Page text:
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Keywords:

  • genetics;
  • protective genetic alterations;
  • long-term survivors;
  • neoplastic disease

Abstract

  1. Top of page
  2. Abstract
  3. Studies in Patients with Long-Term Survival
  4. Studies in Individuals Potentially Protected from Developing Malignant Disease
  5. REFERENCES

The investigation of genetic alterations that may be related to the prognosis of patients with malignant disease has become a frequently used strategy in recent years. Although some conclusions have been reached in certain studies, the complexity and the multifactorial nature of most neoplastic diseases makes it difficult to identify clinically relevant information, and the results of some studies have been of borderline significance or have been conflicting. In contrast, the identification and the study of patients or families with very characteristic phenotypes have yielded outstanding results in the identification of the genetic characteristics underlying such phenotypes. Although, in most cases, the individuals who are selected for these types of studies are characterized by a negative phenotype (i.e., individuals who are at increased risk for developing a specific disease), a few studies have been directed toward individuals with phenotypes that imply an unusually good prognosis (i.e., individuals who present with a decreased risk for developing specific diseases despite an important exposure to well-known risk factors). Therefore, it seems logical to develop this strategy further as a valid methodology for the study of other diseases, such as cancer. The study of individuals with phenotypes that imply an extremely good prognosis, such as long-term survivors of theoretically incurable malignancies or individuals who seem to be protected against a certain neoplastic disorder despite having a markedly increased risk for its development, may unveil genetic alterations that explain such characteristic phenotypes and may provide potentially useful therapeutic targets against these diseases. Cancer 2002;95:1605–10. © 2002 American Cancer Society.

DOI 10.1002/cncr.10877

During recent years, considerable numbers of studies have correlated the presence of genetic alterations in patients with malignant disease or in tumors with their prognosis or with the efficacy of several therapeutic agents, following the hypothesis that different individuals or tumors may harbor diverse genetic alterations that may correlate with their clinical outcome. Although the validity of such an approach is unquestionable, one potential drawback is the possibility that, even if the genetic alterations studied are related to the outcome of the patient, such alterations may not be the only factor or the main prognostic factor that determines patient outcome. Instead, because cancer is a complex and multifactorial disease, the prognosis of patients is the result of the interaction of many intrinsic and extrinsic factors. Consequently, the identification of genetic alterations that are associated with a significantly different prognosis becomes a difficult task, because most of such alterations have a reduced penetrance,1 compared with diseases that are caused by fully penetrant genetic alterations, such as cystic fibrosis, in which the presence of the genetic alteration is linked inexorably with the development of the disease.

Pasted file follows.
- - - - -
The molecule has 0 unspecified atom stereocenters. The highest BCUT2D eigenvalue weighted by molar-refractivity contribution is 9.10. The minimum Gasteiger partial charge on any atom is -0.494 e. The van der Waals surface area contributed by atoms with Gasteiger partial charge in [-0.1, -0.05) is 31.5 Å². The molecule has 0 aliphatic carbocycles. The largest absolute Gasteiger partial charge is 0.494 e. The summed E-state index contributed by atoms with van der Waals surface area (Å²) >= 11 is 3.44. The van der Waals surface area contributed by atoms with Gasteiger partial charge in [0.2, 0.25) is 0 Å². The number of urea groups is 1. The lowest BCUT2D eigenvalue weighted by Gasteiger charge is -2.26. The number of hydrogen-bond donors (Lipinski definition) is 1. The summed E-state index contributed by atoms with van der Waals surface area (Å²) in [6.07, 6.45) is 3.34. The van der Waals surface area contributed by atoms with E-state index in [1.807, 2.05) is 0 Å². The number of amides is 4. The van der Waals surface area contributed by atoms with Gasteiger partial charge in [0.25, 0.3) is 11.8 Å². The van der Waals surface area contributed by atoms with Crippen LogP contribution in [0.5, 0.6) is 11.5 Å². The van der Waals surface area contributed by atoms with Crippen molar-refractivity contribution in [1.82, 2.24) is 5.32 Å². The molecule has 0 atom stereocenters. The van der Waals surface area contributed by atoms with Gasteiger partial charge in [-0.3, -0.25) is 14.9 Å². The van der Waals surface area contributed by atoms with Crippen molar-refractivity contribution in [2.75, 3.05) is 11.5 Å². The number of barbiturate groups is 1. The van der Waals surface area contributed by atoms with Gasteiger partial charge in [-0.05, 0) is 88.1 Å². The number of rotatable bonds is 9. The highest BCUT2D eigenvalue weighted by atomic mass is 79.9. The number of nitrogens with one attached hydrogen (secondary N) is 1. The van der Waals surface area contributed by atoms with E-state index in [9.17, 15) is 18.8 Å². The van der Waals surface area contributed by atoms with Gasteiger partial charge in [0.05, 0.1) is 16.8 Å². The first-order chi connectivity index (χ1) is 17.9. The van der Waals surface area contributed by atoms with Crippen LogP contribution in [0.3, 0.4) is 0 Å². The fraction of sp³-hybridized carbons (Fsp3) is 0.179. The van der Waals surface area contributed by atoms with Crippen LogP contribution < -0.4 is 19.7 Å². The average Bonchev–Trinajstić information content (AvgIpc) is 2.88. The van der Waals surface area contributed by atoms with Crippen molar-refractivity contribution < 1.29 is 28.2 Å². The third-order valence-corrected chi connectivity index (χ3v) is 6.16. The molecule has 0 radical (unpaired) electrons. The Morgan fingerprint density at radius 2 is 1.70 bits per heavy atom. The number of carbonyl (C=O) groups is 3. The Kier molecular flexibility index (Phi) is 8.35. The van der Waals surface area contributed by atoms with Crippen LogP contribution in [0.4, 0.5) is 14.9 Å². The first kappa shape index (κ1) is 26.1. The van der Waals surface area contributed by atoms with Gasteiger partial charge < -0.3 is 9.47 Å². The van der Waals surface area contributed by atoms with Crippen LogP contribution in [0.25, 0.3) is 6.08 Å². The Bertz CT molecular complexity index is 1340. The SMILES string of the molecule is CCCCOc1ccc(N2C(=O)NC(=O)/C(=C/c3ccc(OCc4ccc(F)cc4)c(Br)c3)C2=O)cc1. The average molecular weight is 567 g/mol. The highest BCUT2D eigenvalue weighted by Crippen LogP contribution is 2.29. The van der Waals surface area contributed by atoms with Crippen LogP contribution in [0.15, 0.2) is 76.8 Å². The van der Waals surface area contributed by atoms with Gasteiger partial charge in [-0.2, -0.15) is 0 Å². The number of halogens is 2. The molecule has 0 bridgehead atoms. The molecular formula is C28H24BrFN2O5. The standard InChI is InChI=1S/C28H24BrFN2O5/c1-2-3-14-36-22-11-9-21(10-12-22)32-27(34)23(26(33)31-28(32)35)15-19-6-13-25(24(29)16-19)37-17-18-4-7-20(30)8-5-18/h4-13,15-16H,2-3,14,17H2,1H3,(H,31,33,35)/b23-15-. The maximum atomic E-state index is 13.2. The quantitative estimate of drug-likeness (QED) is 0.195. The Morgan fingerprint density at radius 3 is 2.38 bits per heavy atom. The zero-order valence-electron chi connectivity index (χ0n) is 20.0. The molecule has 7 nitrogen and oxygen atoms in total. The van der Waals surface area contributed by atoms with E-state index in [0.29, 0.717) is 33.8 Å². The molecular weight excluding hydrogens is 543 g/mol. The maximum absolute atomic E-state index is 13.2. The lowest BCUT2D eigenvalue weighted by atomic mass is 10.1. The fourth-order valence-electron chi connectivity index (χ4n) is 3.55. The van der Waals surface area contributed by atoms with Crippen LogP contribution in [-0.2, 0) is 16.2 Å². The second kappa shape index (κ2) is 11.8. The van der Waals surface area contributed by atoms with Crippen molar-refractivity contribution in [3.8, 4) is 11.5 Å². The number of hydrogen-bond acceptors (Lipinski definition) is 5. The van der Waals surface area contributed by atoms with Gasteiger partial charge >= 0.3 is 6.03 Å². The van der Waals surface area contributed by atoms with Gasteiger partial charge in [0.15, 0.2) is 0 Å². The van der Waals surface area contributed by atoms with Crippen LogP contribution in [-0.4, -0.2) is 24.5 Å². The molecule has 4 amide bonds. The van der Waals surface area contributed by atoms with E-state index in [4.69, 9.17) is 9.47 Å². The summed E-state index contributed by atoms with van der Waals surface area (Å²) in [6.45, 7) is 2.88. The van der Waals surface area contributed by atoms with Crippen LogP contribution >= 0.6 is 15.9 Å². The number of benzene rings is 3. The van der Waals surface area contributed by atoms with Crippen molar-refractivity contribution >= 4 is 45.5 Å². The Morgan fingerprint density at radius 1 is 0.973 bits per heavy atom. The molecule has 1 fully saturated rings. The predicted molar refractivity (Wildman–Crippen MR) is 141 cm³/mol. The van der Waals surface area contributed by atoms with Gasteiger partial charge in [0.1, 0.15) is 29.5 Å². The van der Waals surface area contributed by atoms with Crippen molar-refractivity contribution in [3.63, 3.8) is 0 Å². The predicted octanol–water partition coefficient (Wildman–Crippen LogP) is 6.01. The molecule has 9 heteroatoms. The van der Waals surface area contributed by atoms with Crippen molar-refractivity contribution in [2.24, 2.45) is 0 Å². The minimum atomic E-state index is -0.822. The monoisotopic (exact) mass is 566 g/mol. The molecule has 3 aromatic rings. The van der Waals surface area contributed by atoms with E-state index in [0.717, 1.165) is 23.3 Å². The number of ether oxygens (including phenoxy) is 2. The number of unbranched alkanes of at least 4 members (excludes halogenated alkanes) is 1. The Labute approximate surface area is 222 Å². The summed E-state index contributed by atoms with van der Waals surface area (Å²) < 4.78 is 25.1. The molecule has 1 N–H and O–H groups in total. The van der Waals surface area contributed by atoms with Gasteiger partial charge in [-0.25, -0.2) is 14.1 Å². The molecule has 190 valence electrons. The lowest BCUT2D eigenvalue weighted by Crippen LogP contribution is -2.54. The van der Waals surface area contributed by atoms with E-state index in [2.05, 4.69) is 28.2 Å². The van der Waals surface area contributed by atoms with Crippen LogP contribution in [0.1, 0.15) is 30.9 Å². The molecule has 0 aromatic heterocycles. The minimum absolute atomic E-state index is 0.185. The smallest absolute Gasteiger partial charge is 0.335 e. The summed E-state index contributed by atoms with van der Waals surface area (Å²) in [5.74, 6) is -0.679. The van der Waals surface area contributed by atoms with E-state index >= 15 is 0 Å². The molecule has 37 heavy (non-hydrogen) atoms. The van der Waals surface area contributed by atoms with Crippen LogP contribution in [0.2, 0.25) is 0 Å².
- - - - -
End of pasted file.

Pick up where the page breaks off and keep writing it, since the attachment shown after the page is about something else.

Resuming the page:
A potentially more efficient strategy for isolating the genetic features associated with characteristic outcomes may be to concentrate studies in few individuals with extremely differentiated phenotypes, which have a greater chance of carrying the characteristic genotypes responsible for the differences in prognosis that are seen in the clinic, rather than to perform studies in the whole population. Such an approach is far from new in medicine and has been employed successfully, even in oncology. Indeed, the study of individuals who are affected by multiple tumor syndromes and/or individuals with a markedly increased familial risk of developing malignant disease has led to the discovery of many genetic alterations that explain such situations. A few well-known examples are the identification of p53 germ line mutations in patients with the Li–Fraumeni syndrome,2 which was described through the identification of an excess in the risk of death by rhabdomyosarcoma in siblings;3, 4 the finding that patients with hereditary retinoblastoma present with an inactivation of both copies of the retinoblastoma tumor-suppressor gene,5, 6 as wisely predicted by Knudson;7 or the detection of mutations in BRCA-1, a gene that was identified in families with early-onset breast carcinoma.8 Nevertheless, a phenotype may be considered characteristic based on considerations other than an increased risk of developing a specific malignant disease, and yet it can be explained by genetic abnormalities. The identification of a complete deficiency of dihydropyirimidine dehydrogenase activity in peripheral blood mononuclear cells in a patient who developed severe toxicity after receiving 5-fluorouracil administration is a good example:9 Even though, in the initial report, the molecular explanation for this deficiency was not identified, several subsequent studies have demonstrated that diverse genetic alterations are associated with this deficiency of enzymatic activity.10–12

These examples show that the yield from studying the causes of a very characteristic phenotype is very high, because only a few patients (or even just one patient) must be studied to identify the factors that are linked strongly to the phenotype. This is logical, because the only hypothesis tested is whether the observed phenotype characteristics—which already have been identified and are so unique that it is highly unlikely they are due to chance—are related to a determined cause. In contrast, the hypothesis that a specific genetic alteration confers a determined prognosis, either improved or worsened, is more uncertain, because it implies two hypothesis: 1) that the patients studied have a characteristic prognosis and 2) that the genetic alteration being studied explains such a difference. Thus, it is more difficult to reach a reliable conclusion.